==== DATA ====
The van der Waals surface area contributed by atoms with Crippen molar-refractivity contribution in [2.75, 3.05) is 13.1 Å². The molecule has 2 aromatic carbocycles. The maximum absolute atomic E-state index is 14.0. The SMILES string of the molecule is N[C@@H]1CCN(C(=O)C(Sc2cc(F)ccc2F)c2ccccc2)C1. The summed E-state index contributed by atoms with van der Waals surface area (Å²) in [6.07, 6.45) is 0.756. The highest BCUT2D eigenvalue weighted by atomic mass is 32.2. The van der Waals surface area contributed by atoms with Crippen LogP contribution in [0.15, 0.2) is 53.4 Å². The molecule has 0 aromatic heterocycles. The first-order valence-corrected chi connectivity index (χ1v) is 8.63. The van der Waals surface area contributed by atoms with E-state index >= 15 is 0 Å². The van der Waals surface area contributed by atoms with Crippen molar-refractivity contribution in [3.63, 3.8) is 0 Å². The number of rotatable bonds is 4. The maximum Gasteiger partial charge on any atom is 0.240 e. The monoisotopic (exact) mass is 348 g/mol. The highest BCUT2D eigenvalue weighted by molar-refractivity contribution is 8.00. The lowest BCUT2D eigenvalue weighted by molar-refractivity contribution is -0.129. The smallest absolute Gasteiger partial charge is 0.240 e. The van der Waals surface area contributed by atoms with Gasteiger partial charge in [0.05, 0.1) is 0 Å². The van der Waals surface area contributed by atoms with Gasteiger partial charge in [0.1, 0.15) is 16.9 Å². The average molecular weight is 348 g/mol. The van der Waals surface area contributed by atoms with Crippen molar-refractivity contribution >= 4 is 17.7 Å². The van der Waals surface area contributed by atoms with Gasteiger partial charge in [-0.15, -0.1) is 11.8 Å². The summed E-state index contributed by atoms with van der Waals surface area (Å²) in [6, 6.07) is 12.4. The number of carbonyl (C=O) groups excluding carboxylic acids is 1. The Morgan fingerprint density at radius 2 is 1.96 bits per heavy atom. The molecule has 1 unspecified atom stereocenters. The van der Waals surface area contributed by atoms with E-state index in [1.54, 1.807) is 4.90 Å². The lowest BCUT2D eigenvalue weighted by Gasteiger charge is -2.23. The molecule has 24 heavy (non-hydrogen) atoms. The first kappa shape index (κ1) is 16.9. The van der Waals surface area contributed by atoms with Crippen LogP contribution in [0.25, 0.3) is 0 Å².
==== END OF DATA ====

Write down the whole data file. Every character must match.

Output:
The van der Waals surface area contributed by atoms with Crippen molar-refractivity contribution in [2.75, 3.05) is 13.1 Å². The molecule has 2 aromatic carbocycles. The maximum absolute atomic E-state index is 14.0. The SMILES string of the molecule is N[C@@H]1CCN(C(=O)C(Sc2cc(F)ccc2F)c2ccccc2)C1. The summed E-state index contributed by atoms with van der Waals surface area (Å²) in [6.07, 6.45) is 0.756. The highest BCUT2D eigenvalue weighted by atomic mass is 32.2. The van der Waals surface area contributed by atoms with Crippen LogP contribution in [0.15, 0.2) is 53.4 Å². The molecule has 0 aromatic heterocycles. The first-order valence-corrected chi connectivity index (χ1v) is 8.63. The van der Waals surface area contributed by atoms with E-state index >= 15 is 0 Å². The van der Waals surface area contributed by atoms with Crippen molar-refractivity contribution in [3.63, 3.8) is 0 Å². The number of rotatable bonds is 4. The maximum Gasteiger partial charge on any atom is 0.240 e. The monoisotopic (exact) mass is 348 g/mol. The highest BCUT2D eigenvalue weighted by molar-refractivity contribution is 8.00. The lowest BCUT2D eigenvalue weighted by molar-refractivity contribution is -0.129. The smallest absolute Gasteiger partial charge is 0.240 e. The van der Waals surface area contributed by atoms with Gasteiger partial charge in [0.05, 0.1) is 0 Å². The van der Waals surface area contributed by atoms with Gasteiger partial charge in [0.1, 0.15) is 16.9 Å². The average molecular weight is 348 g/mol. The van der Waals surface area contributed by atoms with Crippen molar-refractivity contribution >= 4 is 17.7 Å². The van der Waals surface area contributed by atoms with Gasteiger partial charge in [-0.15, -0.1) is 11.8 Å². The summed E-state index contributed by atoms with van der Waals surface area (Å²) in [6, 6.07) is 12.4. The number of carbonyl (C=O) groups excluding carboxylic acids is 1. The Morgan fingerprint density at radius 2 is 1.96 bits per heavy atom. The molecule has 1 unspecified atom stereocenters. The van der Waals surface area contributed by atoms with E-state index in [1.54, 1.807) is 4.90 Å². The lowest BCUT2D eigenvalue weighted by Gasteiger charge is -2.23. The molecule has 24 heavy (non-hydrogen) atoms. The first kappa shape index (κ1) is 16.9. The van der Waals surface area contributed by atoms with Crippen LogP contribution in [0.25, 0.3) is 0 Å².